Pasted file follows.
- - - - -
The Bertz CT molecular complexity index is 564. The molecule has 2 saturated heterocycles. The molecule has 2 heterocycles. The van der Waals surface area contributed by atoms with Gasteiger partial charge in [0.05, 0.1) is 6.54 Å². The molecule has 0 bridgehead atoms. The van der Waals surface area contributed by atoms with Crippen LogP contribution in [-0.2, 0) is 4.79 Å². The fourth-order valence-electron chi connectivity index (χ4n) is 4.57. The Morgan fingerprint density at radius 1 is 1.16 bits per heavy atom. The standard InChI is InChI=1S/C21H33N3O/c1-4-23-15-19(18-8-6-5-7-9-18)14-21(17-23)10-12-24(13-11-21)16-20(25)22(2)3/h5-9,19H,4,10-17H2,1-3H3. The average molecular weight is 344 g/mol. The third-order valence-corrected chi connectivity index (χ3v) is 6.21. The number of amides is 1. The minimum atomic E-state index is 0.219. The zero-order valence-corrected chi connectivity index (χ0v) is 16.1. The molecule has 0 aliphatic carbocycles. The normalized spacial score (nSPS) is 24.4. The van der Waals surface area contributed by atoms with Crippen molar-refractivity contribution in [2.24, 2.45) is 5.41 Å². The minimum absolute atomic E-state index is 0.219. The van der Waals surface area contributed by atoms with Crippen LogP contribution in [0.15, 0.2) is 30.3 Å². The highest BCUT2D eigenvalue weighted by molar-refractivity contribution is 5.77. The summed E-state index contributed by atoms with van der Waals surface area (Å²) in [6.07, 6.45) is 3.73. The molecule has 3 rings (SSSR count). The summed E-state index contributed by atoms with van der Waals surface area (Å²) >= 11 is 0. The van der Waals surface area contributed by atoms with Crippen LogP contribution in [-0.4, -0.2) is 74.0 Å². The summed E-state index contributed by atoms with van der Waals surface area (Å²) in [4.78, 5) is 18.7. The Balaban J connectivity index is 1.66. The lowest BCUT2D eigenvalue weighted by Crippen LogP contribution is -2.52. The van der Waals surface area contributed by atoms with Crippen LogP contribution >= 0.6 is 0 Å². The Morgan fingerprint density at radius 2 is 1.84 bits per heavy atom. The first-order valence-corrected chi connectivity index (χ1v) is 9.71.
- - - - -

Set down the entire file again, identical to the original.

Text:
The Bertz CT molecular complexity index is 564. The molecule has 2 saturated heterocycles. The molecule has 2 heterocycles. The van der Waals surface area contributed by atoms with Gasteiger partial charge in [0.05, 0.1) is 6.54 Å². The molecule has 0 bridgehead atoms. The van der Waals surface area contributed by atoms with Crippen LogP contribution in [-0.2, 0) is 4.79 Å². The fourth-order valence-electron chi connectivity index (χ4n) is 4.57. The Morgan fingerprint density at radius 1 is 1.16 bits per heavy atom. The standard InChI is InChI=1S/C21H33N3O/c1-4-23-15-19(18-8-6-5-7-9-18)14-21(17-23)10-12-24(13-11-21)16-20(25)22(2)3/h5-9,19H,4,10-17H2,1-3H3. The average molecular weight is 344 g/mol. The third-order valence-corrected chi connectivity index (χ3v) is 6.21. The number of amides is 1. The minimum atomic E-state index is 0.219. The zero-order valence-corrected chi connectivity index (χ0v) is 16.1. The molecule has 0 aliphatic carbocycles. The normalized spacial score (nSPS) is 24.4. The van der Waals surface area contributed by atoms with Crippen molar-refractivity contribution in [2.24, 2.45) is 5.41 Å². The minimum absolute atomic E-state index is 0.219. The van der Waals surface area contributed by atoms with Crippen LogP contribution in [0.15, 0.2) is 30.3 Å². The highest BCUT2D eigenvalue weighted by molar-refractivity contribution is 5.77. The summed E-state index contributed by atoms with van der Waals surface area (Å²) in [6.07, 6.45) is 3.73. The molecule has 3 rings (SSSR count). The summed E-state index contributed by atoms with van der Waals surface area (Å²) >= 11 is 0. The van der Waals surface area contributed by atoms with Crippen LogP contribution in [-0.4, -0.2) is 74.0 Å². The summed E-state index contributed by atoms with van der Waals surface area (Å²) in [4.78, 5) is 18.7. The Balaban J connectivity index is 1.66. The lowest BCUT2D eigenvalue weighted by Crippen LogP contribution is -2.52. The van der Waals surface area contributed by atoms with Crippen LogP contribution >= 0.6 is 0 Å². The Morgan fingerprint density at radius 2 is 1.84 bits per heavy atom. The first-order valence-corrected chi connectivity index (χ1v) is 9.71.